FlashPhone Cuts VoIP-PC Tie - InformationWeek

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03:15 PM

FlashPhone Cuts VoIP-PC Tie

Mplat's new device lets people make and receive Skype calls at Skype prices but on more than one machine.

Skype Technologies S.A. and voice-over-IP offerings from other companies make it possible to have high-quality--and free--global calls over the Internet.

One advantage of using cell phones and wireless mobile devices over VoIP is that despite the phone charges, you've got much more flexibility. With VoIP, you have to be tethered to the PC that contains your calling information, plus the hardware and software that enables calls. Or do you?

A $40 product called FlashPhone F2K from Mplat Technology Ltd. puts all that information, along with the software and hardware, into the palm of your hand. The FlashPhone F2K is designed to be a self-contained device for making and receiving Skype calls. Mplat has combined a flash memory drive and a USB sound card into a device only slightly larger than a lipstick holder. Earbuds with a built-in microphone plug into one side of the device, and a USB connector is hidden under a cap on the other side.

Worked As Expected
When I connected the FlashPhone to an available USB port, I was prompted to start Skype Mobile. After a surprisingly long load time, the application was up and ready for use. When Skype did finally load, the FlashPhone did exactly as promised.

Initially, I made a couple of calls to Skype's Echo Test service, allowing me to hear another caller and also get a recorded clip of my voice played back to me. Audio quality was pretty good through the included headset, both for sending and receiving.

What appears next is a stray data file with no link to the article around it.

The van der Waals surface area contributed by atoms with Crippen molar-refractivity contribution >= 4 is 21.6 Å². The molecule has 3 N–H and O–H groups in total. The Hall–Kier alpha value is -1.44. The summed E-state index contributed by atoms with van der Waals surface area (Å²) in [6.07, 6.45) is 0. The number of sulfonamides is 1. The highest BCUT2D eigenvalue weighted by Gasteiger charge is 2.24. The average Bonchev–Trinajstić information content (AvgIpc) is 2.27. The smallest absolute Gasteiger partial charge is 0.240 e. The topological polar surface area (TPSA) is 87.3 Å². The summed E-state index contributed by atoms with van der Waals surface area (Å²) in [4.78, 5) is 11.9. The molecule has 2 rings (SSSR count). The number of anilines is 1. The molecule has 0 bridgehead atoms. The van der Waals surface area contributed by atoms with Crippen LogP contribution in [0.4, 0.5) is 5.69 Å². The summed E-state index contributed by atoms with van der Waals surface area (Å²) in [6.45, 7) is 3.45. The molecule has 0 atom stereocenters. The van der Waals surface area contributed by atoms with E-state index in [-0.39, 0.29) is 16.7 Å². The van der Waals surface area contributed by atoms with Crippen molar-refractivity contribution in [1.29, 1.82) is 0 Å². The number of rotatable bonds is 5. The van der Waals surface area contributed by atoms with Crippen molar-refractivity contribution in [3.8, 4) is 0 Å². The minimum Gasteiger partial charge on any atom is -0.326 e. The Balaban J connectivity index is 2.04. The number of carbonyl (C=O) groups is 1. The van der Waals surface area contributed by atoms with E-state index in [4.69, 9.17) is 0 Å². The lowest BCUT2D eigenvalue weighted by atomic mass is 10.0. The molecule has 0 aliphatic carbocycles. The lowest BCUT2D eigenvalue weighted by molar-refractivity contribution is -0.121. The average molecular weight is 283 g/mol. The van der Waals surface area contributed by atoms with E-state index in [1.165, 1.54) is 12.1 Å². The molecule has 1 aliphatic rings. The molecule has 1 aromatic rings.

FlashPhone F2K

The tiny FlashPhone F2K combines a flash memory card and a USB sound card.
I ran into an issue during testing: I kept losing my Skype settings and contact list after exiting the application. In looking through the files on the flash drive, I discovered that a required freeware application was missing. A text document in the director where the file is supposed to be gives a Web link to download the file. It's a bit unclear if this is a simple mistake or some kind of licensing issue, but my problems with settings cleared up when the application was downloaded and in the right place.

After ensuring that the FlashPhone worked well on my primary machine, I walked over to a different machine and plugged in. Just like the first time, the new machine detected and installed both the flash drive and the audio controller. As Skype launched, all of my user settings and contact lists were carried over to the other machine. Everything worked exactly as expected, but I did have administrator authority on both test machines. In a locked-down business environment, or even at an Internet cafe, computer policies may prevent the hardware from being installed or the application from loading.

The FlashPhone is based on a sound idea: Take all of the components needed to run Skype and build them into a small, simple device. I'd like to see better documentation, but for the price, the F2K is a nice little package that lets you take your VoIP with you.

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